While I’ve always loved books, it wasn’t until I became an author that I started attending more book events. And now I can’t get enough of them. I fangirl it up with the best of them, squealing at the sight of authors like I’m a teenager again at a New Kids on the Block concert. (Oh, wow, did I just admit that?)

At these events, I absorb every panel. I immerse myself in every book discussion, relating, learning and, ultimately, growing as a writer from the experience.

Not only do I find these book events, both large and small, educational, I also find myself falling in love with authors now before I even read their books. In fact, oftentimes I’ll go to a book event and purchase a book based solely on the personality of the author.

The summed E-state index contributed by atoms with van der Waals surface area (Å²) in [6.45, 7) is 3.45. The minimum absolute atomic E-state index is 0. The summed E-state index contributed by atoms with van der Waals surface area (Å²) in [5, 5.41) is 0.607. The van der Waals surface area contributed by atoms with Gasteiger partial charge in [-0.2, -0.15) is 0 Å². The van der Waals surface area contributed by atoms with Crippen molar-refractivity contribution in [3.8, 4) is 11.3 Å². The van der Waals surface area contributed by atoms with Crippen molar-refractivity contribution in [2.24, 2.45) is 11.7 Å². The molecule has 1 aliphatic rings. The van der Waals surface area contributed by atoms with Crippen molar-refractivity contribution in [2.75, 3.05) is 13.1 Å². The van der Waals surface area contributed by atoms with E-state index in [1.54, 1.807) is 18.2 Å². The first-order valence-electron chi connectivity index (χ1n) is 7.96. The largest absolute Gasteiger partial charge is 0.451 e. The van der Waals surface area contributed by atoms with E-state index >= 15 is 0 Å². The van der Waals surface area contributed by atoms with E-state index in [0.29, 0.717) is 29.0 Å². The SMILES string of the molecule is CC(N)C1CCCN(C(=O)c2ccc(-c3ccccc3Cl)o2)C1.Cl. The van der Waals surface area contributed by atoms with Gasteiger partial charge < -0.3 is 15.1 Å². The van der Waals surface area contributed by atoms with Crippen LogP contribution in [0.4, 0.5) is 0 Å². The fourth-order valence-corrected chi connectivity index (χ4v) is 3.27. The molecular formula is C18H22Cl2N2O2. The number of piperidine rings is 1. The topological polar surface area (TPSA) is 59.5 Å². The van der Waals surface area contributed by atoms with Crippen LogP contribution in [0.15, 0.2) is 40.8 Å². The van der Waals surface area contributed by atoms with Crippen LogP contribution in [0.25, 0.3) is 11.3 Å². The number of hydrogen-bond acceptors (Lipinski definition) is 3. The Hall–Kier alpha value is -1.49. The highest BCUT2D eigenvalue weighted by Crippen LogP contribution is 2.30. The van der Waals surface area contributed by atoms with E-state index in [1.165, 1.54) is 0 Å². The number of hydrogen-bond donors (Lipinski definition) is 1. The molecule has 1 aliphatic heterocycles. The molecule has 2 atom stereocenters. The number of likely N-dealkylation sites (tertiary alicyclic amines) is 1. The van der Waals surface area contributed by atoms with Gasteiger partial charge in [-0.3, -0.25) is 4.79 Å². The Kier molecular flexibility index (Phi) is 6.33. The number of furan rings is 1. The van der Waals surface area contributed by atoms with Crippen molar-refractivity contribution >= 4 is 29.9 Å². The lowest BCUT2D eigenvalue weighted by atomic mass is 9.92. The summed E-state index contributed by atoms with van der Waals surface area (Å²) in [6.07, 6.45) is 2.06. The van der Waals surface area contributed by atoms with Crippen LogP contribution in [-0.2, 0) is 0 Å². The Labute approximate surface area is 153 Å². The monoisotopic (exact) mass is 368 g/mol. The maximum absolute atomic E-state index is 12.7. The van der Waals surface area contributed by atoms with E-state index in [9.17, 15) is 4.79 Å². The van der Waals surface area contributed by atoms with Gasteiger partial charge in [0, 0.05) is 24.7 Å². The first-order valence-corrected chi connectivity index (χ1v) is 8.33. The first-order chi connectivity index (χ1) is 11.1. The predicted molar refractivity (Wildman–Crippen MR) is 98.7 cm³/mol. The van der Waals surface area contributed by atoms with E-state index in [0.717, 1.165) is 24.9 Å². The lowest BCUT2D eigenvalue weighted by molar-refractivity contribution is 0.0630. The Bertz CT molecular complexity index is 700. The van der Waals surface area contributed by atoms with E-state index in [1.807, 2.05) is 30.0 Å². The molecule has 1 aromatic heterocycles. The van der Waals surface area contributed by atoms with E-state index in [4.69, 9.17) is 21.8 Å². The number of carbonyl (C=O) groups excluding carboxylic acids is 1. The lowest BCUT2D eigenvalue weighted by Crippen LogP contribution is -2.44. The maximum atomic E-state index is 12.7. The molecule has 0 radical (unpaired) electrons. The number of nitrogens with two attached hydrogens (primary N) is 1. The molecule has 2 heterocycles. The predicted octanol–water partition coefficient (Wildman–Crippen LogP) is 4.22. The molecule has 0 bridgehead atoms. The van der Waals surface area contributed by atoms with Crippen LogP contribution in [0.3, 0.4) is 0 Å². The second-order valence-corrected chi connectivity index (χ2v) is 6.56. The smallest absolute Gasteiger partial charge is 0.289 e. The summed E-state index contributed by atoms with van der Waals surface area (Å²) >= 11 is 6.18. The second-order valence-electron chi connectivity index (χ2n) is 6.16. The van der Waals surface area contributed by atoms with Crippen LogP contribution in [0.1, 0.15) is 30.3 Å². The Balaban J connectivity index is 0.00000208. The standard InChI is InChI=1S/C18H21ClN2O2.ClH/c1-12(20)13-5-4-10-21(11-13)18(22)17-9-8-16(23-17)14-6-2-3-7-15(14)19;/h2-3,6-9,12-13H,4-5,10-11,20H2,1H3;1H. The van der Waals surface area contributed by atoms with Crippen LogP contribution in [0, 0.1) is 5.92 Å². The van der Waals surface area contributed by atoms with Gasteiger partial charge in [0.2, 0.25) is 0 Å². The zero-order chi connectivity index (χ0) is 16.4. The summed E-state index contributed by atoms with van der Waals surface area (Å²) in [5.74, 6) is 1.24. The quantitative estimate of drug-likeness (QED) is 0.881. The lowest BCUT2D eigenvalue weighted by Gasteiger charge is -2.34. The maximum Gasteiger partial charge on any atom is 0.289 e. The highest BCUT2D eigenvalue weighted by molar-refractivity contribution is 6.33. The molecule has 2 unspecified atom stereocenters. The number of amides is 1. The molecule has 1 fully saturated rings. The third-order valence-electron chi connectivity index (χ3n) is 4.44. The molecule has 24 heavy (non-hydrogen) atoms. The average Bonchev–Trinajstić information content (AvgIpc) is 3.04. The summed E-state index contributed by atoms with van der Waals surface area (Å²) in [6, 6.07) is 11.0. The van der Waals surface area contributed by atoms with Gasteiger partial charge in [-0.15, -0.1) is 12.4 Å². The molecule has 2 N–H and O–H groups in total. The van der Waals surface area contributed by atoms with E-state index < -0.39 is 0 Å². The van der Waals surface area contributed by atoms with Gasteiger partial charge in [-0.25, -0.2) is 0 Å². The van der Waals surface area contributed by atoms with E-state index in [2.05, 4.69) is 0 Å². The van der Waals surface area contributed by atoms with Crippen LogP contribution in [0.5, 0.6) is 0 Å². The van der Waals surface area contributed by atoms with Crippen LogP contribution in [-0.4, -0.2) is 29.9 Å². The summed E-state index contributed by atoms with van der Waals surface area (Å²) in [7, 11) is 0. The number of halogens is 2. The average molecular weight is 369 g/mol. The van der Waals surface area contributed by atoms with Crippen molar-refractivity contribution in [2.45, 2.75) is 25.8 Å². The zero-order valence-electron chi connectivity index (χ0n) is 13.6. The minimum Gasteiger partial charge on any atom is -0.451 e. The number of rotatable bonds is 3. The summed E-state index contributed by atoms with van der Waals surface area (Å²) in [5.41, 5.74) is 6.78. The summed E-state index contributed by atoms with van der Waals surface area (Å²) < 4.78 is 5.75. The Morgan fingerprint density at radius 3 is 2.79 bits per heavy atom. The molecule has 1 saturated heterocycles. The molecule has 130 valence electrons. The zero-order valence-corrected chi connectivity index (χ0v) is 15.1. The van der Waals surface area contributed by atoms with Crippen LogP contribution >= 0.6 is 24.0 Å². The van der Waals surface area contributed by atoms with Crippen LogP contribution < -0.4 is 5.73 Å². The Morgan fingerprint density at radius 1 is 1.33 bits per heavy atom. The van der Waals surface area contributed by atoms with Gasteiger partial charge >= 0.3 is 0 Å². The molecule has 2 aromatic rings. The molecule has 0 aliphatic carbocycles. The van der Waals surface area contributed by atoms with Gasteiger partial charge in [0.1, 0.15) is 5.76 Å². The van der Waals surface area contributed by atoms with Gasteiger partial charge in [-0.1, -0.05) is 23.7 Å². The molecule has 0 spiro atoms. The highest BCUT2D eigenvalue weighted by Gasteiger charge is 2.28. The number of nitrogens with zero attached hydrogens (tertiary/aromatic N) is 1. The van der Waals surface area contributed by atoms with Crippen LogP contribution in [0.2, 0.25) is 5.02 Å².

It makes me wonder. Meeting an author clearly influences whether or not I buy a book. Does it also influence how much I like a book?

I’m not sure. So I decided to take a quasi-scientific approach to determining how significantly I’m influenced by an in-person encounter with an author. To do this, I decided to compare the ratings I gave books purchased based on author encounters to the overall Goodreads rating.

Let’s see if this leads to author-exposure book bias…

(Disclaimer: This assessment in no way definitely determines if author-exposure book bias actually exists. Although given I have just made up this term, who’s to say this isn’t a totally legitimate way to determine the veracity of a fictional phenomenon? I’m going to go with it.)

Book: An Ember in the Ashes

Author: Sabaa Tahir

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Encounter: I listened to Sabaa Tahir give a speech at the National Book Festival in Washington, DC, and became immediately smitten with her. Her talk about how failure made her a better person was so endearing and engaging I immediately bought her book!

My rating: 5 stars

Overall Goodreads rating: 4.32

Book: Children of Blood and Bone

Author: Tomi Adeyemi

children of blood and bone